|About this Recording
8.550765 - FAURÉ, G.: Requiem / Messe Basse (Beckley, Gedge, Oxford Schola Cantorum, Carey, Oxford Camerata, Summerly)
Gabriel Fauré (1845 - 1924)
Déodat de Séverac (1872 - 1921)
Gabriel Fauré (1845 - 1924)Messe basse
Cantique de Jean Racine, Op. 11
During the last thirty years many of our most treasured choral works have been deliberately defamiliarized. Bach's St Matthew Passion, Handel's Messiah, and Mozart's Requiem are celebrated examples of works whose present form and performance standard would have been unrecognizable to audiences three decades ago. As the historical performance movement has crept inevitably towards the music of our own century, performers have begun to reinterpret the music of the nineteenth century in the light of current musicological thinking.
Before John Rutter's edition of the early 19805 Fauré's Requiem was generally known as a concert piece for large choir and full orchestra. The original instrumentation was, however, quite different, in some performances using a choir of around thirty singers accompanied by four violas, four cellos, solo violin, and organ. The intimacy of the scoring was a deliberate reaction against Berlioz's Requiem which Fauré detested because of its use of massed forces to emphasize the horror of purgatorial suffering. The first performance of the Requiem took place liturgically at the Madeleine in Paris in 1888. There were at that stage only five movements; the Offertoire and Libera me (the two movements involving the Baritone soloist) were added later. In fact the Libera me had been completed as an independent work for voice and organ ten years before; the Offertoire was the only movement to postdate the first performance of the Requiem. The performance presented here uses the work's original instrumentation whilst including all seven movements of the finished Requiem. It is based upon the edition prepared by Denis Arnold in 1983 for Schola Cantorum of Oxford which was subsequently performed at St Louis-des- Invalides in Paris in July 1984.
Vierne was a generation younger than Fauré, but like Fauré had been assistant to the charismatic organist Charles-Marie Widor at the church of St Sulpice in Paris. Vierne was soon appointed organist of the great cathedral of Notre Dame where he died at the organ console, as had been his wish, in 1937. The Andantino was purportedly written in a single evening as a sight-reading test for students. Although the piece appears technically straightforward, the subtlety and precision required of a good performance make it easy to judge an unintelligent rendition harshly. Such academicism was despised by de Séverac who forsook the traditionalism of the Paris Conservatoire within months of his arrival there and transferred to the newly-formed Schola Cantorum. De Séverac was not attracted to musical life in Paris: he preferred the provincial life of southern France. For this reason de Séverac's music frequently possesses a pastoral charm and Tantum ergo shows the composer at his most simple and traditional. Like Fauré and Vierne, de Séverac's formidable ability as an improviser meant that much of his most inspirational music was never written down. While it is precisely this improvisational facility that makes the music of Fauré, Vierne, and de Séverac so immediately appealing, it is easy unjustly to resent the French tradition of organ improvisation for the loss of those musical gems that might otherwise have survived for posterity .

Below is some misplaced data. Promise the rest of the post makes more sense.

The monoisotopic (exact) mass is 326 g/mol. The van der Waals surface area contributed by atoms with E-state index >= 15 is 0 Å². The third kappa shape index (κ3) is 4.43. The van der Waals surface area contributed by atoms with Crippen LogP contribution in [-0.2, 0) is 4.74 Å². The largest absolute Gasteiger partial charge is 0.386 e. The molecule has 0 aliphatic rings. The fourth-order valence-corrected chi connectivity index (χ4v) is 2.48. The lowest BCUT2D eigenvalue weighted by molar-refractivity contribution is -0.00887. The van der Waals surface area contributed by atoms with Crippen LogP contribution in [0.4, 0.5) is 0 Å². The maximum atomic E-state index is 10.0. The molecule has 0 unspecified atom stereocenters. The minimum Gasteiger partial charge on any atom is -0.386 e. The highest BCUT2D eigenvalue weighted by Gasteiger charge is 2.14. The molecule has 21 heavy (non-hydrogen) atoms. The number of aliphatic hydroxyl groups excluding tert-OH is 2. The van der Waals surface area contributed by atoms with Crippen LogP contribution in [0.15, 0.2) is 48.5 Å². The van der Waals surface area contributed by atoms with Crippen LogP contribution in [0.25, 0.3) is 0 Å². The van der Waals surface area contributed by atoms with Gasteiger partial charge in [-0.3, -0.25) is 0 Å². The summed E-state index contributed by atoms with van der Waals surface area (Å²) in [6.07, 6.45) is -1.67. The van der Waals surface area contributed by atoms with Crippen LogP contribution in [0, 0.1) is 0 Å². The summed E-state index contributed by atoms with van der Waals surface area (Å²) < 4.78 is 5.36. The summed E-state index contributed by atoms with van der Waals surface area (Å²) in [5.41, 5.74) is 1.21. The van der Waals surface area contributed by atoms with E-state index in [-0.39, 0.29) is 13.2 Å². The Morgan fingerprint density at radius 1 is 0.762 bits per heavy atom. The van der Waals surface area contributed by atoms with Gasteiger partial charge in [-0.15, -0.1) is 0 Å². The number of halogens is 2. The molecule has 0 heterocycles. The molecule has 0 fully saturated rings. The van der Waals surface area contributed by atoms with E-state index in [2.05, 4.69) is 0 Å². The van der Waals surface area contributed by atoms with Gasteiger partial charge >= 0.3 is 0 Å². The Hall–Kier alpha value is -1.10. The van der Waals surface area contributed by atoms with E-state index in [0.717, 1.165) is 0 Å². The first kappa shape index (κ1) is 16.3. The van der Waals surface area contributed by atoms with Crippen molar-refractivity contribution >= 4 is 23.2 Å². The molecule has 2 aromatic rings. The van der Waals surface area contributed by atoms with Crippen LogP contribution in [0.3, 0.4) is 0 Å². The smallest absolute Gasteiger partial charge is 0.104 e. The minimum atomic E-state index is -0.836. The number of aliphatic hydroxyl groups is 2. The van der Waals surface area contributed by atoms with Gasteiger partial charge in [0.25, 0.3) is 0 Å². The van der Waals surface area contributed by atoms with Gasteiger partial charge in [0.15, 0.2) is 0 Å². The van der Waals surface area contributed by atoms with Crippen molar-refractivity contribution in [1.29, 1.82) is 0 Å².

The appearance of Fauré's Requiem in the 1880s, a decade during which the composer's most successful compositions were songs and piano pieces, can on I y be explained by the fine choral music which preceded it. The Messe basse represents Fauré at his most practical. Written in conjunction with the French composer and organist André Messager (also at one time assistant to Widor at St Sulpice) during a holiday in Normandy in 1881, the Messe basse was composed for the modest forces of a local church. A setting of the motet O salutaris hostia and the Kyrie were Messager's contribution; the remaining movements of the Ordinary, without the Credo, were set by Fauré. When revising the score in 1906 Fauré adapted the violin and harmonium accompaniment for organ, at the same time excising the Gloria and replacing Messager's Kyrie with one of his own. The final version of the Messe basse is one of the few existing settings of the mass for female voices and organ. The youthful Cantique de Jean Racine dates from 1865 when Fauré was studying with Saint-Saëns at the Ecole Niedermeyer in Paris. The Cantique earned Fauré a premier prix in composition and is a testament to the young composer's melodic genius and to his penchant for rich textures.
This recording is an attempt to move Fauré's liturgical music from the concert hall to the church. In particular, the reconstruction of nineteenth-century French ecclesiastical pronunciation and the restoration of Fauré's preferred phrasing are just two of the most useful elements in the search for the composer's intentions. To those familiar with the more expansive versions of Fauré's Requiem there will inevitably be unfamiliar textures in this performance. However, few of Fauré's romantic gestures are lost in the chamber version, and moreover, the reserved translucence of the instrumentation emphasizes the fact that the Requiem -and indeed all the choral music recorded here - was originally designed for liturgical performance.
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